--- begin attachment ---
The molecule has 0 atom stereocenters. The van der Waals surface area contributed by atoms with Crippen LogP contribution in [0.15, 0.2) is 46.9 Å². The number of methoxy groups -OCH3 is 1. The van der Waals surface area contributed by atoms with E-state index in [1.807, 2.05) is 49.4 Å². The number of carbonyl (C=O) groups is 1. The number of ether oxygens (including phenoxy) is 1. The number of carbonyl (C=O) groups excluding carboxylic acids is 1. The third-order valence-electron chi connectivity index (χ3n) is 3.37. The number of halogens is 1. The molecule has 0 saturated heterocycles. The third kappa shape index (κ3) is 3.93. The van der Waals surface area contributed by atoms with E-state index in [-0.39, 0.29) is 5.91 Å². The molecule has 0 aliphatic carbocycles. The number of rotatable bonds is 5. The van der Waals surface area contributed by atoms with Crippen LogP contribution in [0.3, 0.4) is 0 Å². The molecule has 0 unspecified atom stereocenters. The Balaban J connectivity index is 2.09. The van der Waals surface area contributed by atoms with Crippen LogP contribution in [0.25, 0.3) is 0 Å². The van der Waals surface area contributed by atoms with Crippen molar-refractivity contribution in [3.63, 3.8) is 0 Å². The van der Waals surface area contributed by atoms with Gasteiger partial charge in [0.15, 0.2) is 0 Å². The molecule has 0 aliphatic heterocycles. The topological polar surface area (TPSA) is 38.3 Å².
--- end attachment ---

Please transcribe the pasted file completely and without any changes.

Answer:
The molecule has 0 atom stereocenters. The van der Waals surface area contributed by atoms with Crippen LogP contribution in [0.15, 0.2) is 46.9 Å². The number of methoxy groups -OCH3 is 1. The van der Waals surface area contributed by atoms with E-state index in [1.807, 2.05) is 49.4 Å². The number of carbonyl (C=O) groups is 1. The number of ether oxygens (including phenoxy) is 1. The number of carbonyl (C=O) groups excluding carboxylic acids is 1. The third-order valence-electron chi connectivity index (χ3n) is 3.37. The number of halogens is 1. The molecule has 0 saturated heterocycles. The third kappa shape index (κ3) is 3.93. The van der Waals surface area contributed by atoms with E-state index in [-0.39, 0.29) is 5.91 Å². The molecule has 0 aliphatic carbocycles. The number of rotatable bonds is 5. The van der Waals surface area contributed by atoms with Crippen LogP contribution in [0.3, 0.4) is 0 Å². The molecule has 0 unspecified atom stereocenters. The Balaban J connectivity index is 2.09. The van der Waals surface area contributed by atoms with Crippen LogP contribution in [0.25, 0.3) is 0 Å². The van der Waals surface area contributed by atoms with Crippen molar-refractivity contribution in [3.63, 3.8) is 0 Å². The van der Waals surface area contributed by atoms with Gasteiger partial charge in [0.15, 0.2) is 0 Å². The molecule has 0 aliphatic heterocycles. The topological polar surface area (TPSA) is 38.3 Å².